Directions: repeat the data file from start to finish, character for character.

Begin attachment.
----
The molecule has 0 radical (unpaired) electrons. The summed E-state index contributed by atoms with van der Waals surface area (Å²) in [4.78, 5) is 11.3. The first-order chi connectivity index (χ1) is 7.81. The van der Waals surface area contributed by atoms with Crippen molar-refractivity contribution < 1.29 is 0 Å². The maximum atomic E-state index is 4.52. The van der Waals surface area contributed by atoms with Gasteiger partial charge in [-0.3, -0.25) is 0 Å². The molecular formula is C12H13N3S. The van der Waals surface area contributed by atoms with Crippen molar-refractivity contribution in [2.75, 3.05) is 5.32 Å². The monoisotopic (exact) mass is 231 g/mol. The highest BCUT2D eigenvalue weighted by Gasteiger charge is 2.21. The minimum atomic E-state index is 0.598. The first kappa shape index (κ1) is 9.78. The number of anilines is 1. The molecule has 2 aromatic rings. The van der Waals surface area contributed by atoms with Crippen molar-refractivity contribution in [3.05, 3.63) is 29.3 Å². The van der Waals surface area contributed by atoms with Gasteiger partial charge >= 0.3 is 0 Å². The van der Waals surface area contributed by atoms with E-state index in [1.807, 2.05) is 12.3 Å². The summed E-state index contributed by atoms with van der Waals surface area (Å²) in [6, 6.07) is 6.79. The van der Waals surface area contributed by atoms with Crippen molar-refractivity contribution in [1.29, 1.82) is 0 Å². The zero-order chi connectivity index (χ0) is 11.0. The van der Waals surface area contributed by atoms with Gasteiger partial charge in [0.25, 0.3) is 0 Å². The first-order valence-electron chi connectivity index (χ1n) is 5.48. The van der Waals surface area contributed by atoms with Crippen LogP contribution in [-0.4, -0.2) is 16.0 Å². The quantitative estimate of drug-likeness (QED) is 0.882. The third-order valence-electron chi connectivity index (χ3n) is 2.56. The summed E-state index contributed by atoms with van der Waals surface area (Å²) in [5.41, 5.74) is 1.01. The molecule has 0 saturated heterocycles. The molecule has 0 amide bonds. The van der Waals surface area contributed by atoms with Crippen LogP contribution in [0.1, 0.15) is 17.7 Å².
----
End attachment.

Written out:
The molecule has 0 radical (unpaired) electrons. The summed E-state index contributed by atoms with van der Waals surface area (Å²) in [4.78, 5) is 11.3. The first-order chi connectivity index (χ1) is 7.81. The van der Waals surface area contributed by atoms with Crippen molar-refractivity contribution < 1.29 is 0 Å². The maximum atomic E-state index is 4.52. The van der Waals surface area contributed by atoms with Gasteiger partial charge in [-0.3, -0.25) is 0 Å². The molecular formula is C12H13N3S. The van der Waals surface area contributed by atoms with Crippen molar-refractivity contribution in [2.75, 3.05) is 5.32 Å². The monoisotopic (exact) mass is 231 g/mol. The highest BCUT2D eigenvalue weighted by Gasteiger charge is 2.21. The minimum atomic E-state index is 0.598. The first kappa shape index (κ1) is 9.78. The number of anilines is 1. The molecule has 2 aromatic rings. The van der Waals surface area contributed by atoms with Crippen molar-refractivity contribution in [3.05, 3.63) is 29.3 Å². The van der Waals surface area contributed by atoms with Gasteiger partial charge >= 0.3 is 0 Å². The van der Waals surface area contributed by atoms with E-state index in [1.807, 2.05) is 12.3 Å². The summed E-state index contributed by atoms with van der Waals surface area (Å²) in [6, 6.07) is 6.79. The van der Waals surface area contributed by atoms with Crippen molar-refractivity contribution in [1.29, 1.82) is 0 Å². The zero-order chi connectivity index (χ0) is 11.0. The van der Waals surface area contributed by atoms with Gasteiger partial charge in [0.25, 0.3) is 0 Å². The first-order valence-electron chi connectivity index (χ1n) is 5.48. The van der Waals surface area contributed by atoms with Crippen LogP contribution in [-0.4, -0.2) is 16.0 Å². The quantitative estimate of drug-likeness (QED) is 0.882. The third-order valence-electron chi connectivity index (χ3n) is 2.56. The summed E-state index contributed by atoms with van der Waals surface area (Å²) in [5.41, 5.74) is 1.01. The molecule has 0 saturated heterocycles. The molecule has 0 amide bonds. The van der Waals surface area contributed by atoms with Crippen LogP contribution in [0.1, 0.15) is 17.7 Å².